Effects of disturbance, seed addition and land-use intensity on plant community assembly and ecosystem functions in grasslands
ESCAPE II is part of the DFG Priority Programme 1374 „Exploratories for large-scale and long-term functional biodiversity research“. The project focuses on plant community (re-)assembly in relation to a range of different ecosystem functions, land-use intensity and plant diversity. A special emphasis is given to the resilience of these functions and relationships after disturbance and to effects of experimentally increased plant diversity on both. Therefore, we continue the monitoring of an established seed addition and disturbance experiment SADE in combination with complementing experiments and analyses. During the project phase (Escape I) and in close cooperation with the Botany core project, we successfully installed this large-scale experiment, which now serve as a unique experimental platform for joint research on the functional role of biodiversity within the grasslands of Biodiversity Exploratories.
In detail, we monitor vegetation trajectories the experimental treatments, assess effects of seed rain, analyse 13C and 15N isotopic abundances in and the quantity and quality of plant biomass, quantify nutrient retention and litter decomposition.
Our main hypotheses are that i) plant diversity has a positive effect on different ecosystem functions and their resilience after disturbance; ii) land-use intensity and/or its single components have strong direct and indirect effects on these functions (mediated by plant diversity); iii) community (re-) assembly and the recovery of ecosystem functions after disturbance depends on the functional richness of the local seed rain.
PIs: Prof. Dr. Kleinebecker, Prof. Dr. Norbert Hölzel and PD Dr. Ute Hamer (both Münster University)
Publications (Escape I+II):
- Djukic I, Kepfer-Rojas S, Schmidt IK, Larsen KS, Beier C, Berg B, Verheyend K, TeaComposition (among others: Busch V, Hölzel N, Klaus VH, Kleinebecker T) (2018) Early stage litter decomposition across biomes. Science of the Total Environment 628-629: 1369–1394 [doi:10.1016/j.scitotenv.2018.01.012]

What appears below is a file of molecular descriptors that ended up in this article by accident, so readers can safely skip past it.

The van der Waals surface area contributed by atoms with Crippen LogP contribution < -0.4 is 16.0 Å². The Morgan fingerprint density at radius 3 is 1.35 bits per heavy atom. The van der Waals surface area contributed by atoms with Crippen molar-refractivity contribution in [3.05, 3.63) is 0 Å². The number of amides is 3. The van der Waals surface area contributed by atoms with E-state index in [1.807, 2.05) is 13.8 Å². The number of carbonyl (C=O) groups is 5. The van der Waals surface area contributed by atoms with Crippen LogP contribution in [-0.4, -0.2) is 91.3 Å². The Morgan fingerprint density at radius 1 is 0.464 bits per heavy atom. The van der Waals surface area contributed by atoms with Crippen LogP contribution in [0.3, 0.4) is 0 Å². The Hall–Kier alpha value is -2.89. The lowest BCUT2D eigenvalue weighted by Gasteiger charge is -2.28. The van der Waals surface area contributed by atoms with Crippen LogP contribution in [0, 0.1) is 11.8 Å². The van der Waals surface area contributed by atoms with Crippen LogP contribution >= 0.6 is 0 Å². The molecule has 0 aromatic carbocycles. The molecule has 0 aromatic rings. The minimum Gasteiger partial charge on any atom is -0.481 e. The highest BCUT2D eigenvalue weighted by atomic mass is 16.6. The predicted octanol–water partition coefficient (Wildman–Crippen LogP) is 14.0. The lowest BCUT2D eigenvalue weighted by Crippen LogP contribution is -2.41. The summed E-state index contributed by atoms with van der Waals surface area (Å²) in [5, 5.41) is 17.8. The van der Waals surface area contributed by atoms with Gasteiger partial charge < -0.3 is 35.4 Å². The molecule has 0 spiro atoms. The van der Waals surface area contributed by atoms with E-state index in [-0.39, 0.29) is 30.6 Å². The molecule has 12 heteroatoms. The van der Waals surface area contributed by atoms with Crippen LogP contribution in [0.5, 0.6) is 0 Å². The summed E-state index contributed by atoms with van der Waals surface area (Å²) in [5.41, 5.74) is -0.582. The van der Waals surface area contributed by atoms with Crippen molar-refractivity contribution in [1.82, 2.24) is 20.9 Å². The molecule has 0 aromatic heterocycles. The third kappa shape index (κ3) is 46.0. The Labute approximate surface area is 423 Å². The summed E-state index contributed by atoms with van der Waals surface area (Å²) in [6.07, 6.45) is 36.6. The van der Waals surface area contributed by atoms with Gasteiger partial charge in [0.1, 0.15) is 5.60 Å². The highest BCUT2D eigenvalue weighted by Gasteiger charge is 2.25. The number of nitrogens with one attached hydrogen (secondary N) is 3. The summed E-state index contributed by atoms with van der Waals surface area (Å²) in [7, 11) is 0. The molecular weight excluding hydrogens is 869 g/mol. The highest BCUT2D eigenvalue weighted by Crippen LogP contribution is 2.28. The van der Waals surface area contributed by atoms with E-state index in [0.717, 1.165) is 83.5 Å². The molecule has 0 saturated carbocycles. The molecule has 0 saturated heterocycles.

- Klaus VH, Hoever CJ, Fischer M, Hamer U, Kleinebecker T, Mertens D, Schäfer D, Prati D, Hölzel N (2018) Contribution of the soil seed bank to the restoration of temperate grasslands by mechanical sward disturbance. Restoration Ecology 26 (S2): 114–122 [doi:10.1111/rec.12626]
- Klaus VH, Kleinebecker T, Busch V, Fischer M, Hölzel N, Nowak S, Prati D, Schäfer D, Schöning I, Schrumpf M, Hamer U (2018) Land use intensity, rather than plant species richness, affects the leaching risk of multiple nutrients from permanent grasslands. Global Change Biology 24 (7): 2828–2840 [doi:10.1111/gcb.14123]
- Klaus VH, Schäfer D, Prati D, Busch V, Hamer U, Hoever CJ, Kleinebecker T, Mertens D, Fischer M, Hölzel N (2018) Effects of mowing, grazing and fertilization on soil seed banks in temperate grasslands in Central Europe. Agriculture, Ecosystems and Environment 256: 211–217 [doi:10.1016/j.agee.2017.11.008]
- Kleinebecker T, Busch V, Hölzel N, Hamer U, Schäfer D, Prati D, Fischer M, Hemp A, Lauterbach R, Klaus VH (2018) And the winner is … ! A test of simple predictors of plant species richness in agricultural grasslands. Ecological Indicators 87: 296–301 [doi:10.1016/j.ecolind.2017.12.031]
- Klaus VH, Schäfer D, Kleinebecker T, Fischer M, Prati D, Hölzel N (2017) Enriching plant diversity in grasslands by large-scale experimental sward disturbance and seed addition along gradients of land-use intensity. Journal of Plant Ecology 10 (4): 581–591 [doi:10.1093/jpe/rtw062]